For a while I’ve been wondering if I might allergic to something in the salad bar at my small local grocery store, so I was keeping a food log of things I ate. But an old college friend of mine recently reminded me that our dining hall back in college was rumored to put something in some buffet items that would sit out all day to keep them from going bad or causing food poisoning, so I then thought maybe the store was putting something into the food? Buffets, especially at “all you can eat” restaurants, have always grossed me out, but my small local grocery store putting things in my food, too? My favorite salad dressing and salad toppings? Say it isn’t so! After a little research, I discovered it’s actually possible that it might be something else entirely…
Here’s what I’ve found:
Cafeterias…Apparently many just use an antimicrobial wash additive that “reduce microorganisms on the surface of fruits and vegetables” (DiamondBakcOnline.com). While I’m a little cautious about what the wash actually contains, what about the myth about laxatives in the food? How else can the fact that nothing “stayed with you” after you left your dining hall in college? Why would laxatives be put in your buffet food, anyway? The rumor is that it would be to make sure that the food doesn’t stay in you long enough to absorb contamination or food poisoning. Realistically, laxatives in cafeteria food is hard to prove & most college dining halls deny any laxative additives- especially since it would technically be illegal, I believe. The blame on upset college cafeteria bellies is usually put on things like a change in eating habits, stress, an introduction of new spices to the diet (UPressOnline.com) or being hungover (let’s be honest…it was college…), but how can one explain this happening for working adults, too, who eat from the hot/cold bars at their local grocery store or cafeteria? We’re all stressed out? Hmm I guess that is possible in our day & age…But I had to do some more research…
My (personal) possible solution: Sulphite (or Sulfite) Sensitivity
Back in 1986 the FDA banned the use of sulfites on veggies and fruits, which was typically put on them to prevent them from turning brown, BUT many salad dressings still contain sulfites, as well as dried fruits (i.e. raisins, dried apricots, etc). Hmm so that may be the answer, folks… Sulphites!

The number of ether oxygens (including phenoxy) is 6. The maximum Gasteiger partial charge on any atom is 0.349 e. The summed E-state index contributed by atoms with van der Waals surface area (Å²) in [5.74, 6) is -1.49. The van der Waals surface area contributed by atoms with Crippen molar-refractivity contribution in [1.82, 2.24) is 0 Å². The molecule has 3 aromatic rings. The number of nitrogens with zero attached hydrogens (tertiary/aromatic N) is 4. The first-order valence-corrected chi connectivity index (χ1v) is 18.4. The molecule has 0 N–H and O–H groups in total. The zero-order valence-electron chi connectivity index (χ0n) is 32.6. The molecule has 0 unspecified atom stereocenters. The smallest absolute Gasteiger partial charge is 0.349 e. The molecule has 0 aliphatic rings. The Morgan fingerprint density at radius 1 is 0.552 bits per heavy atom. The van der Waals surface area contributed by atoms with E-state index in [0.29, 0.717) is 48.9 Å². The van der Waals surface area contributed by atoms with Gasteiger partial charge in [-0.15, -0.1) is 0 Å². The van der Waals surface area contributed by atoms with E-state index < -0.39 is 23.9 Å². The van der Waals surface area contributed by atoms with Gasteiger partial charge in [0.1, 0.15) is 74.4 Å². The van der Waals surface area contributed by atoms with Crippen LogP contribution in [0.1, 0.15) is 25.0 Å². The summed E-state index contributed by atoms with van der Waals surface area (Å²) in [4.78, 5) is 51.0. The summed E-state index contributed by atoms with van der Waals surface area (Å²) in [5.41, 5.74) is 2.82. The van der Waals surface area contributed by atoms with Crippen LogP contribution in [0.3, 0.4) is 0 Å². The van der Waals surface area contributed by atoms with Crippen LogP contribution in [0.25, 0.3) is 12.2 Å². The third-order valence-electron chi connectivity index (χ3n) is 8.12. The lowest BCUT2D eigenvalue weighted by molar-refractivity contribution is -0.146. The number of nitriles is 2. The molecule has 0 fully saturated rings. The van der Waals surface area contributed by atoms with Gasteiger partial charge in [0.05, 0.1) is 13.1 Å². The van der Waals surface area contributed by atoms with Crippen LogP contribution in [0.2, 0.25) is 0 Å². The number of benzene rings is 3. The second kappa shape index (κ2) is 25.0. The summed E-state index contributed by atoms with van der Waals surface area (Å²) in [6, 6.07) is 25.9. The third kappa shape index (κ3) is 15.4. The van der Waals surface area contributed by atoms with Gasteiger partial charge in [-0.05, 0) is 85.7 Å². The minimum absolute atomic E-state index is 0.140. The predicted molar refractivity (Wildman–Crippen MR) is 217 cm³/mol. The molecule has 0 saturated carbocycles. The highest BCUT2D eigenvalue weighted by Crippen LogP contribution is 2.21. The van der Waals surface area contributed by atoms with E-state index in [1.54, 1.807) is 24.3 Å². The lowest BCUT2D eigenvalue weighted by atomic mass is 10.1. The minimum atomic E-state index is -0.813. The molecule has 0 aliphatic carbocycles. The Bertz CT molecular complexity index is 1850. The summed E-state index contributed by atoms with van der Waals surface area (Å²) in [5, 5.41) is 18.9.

Common reactions/symptoms to having a Sulphite Sensitivity (per Sulphite.ca): Gastrointestinal, hives, headaches, swelling, trouble breathing, rapid heart beat.
If my story & findings sound like it may be the answer to your tummy troubles, too, I’d suggest you talk to your doctor to see if Sulphites are the culprit! Everyone is different, though.
While salad bars may be convenient & have many healthy options, they might not actually be the best or healthiest option. Per an article in the New York Times back inAugust of 1999, salad bars are essentially a breeding ground for contamination and bacteria. Food is often left out for too long, not kept at proper temperatures and/or expired.
Per another article I read (on Tesh.com), salad bars are actually worse than hot buffets! Heat kills many viruses, but salad bars are typically cold, thus transmitting viruses and bacteria.
Hot or cold, think about it- do you know where the person in front of you who just touched those salad tongs last had their hands? Did they just scratch their nose? Do they have a cold? Are they breathing all over everything as they’re reaching for that scooper on the other side of the bar? Hmmm maybe I really should consider bringing my lunch from home more often…better for my wallet & wellness!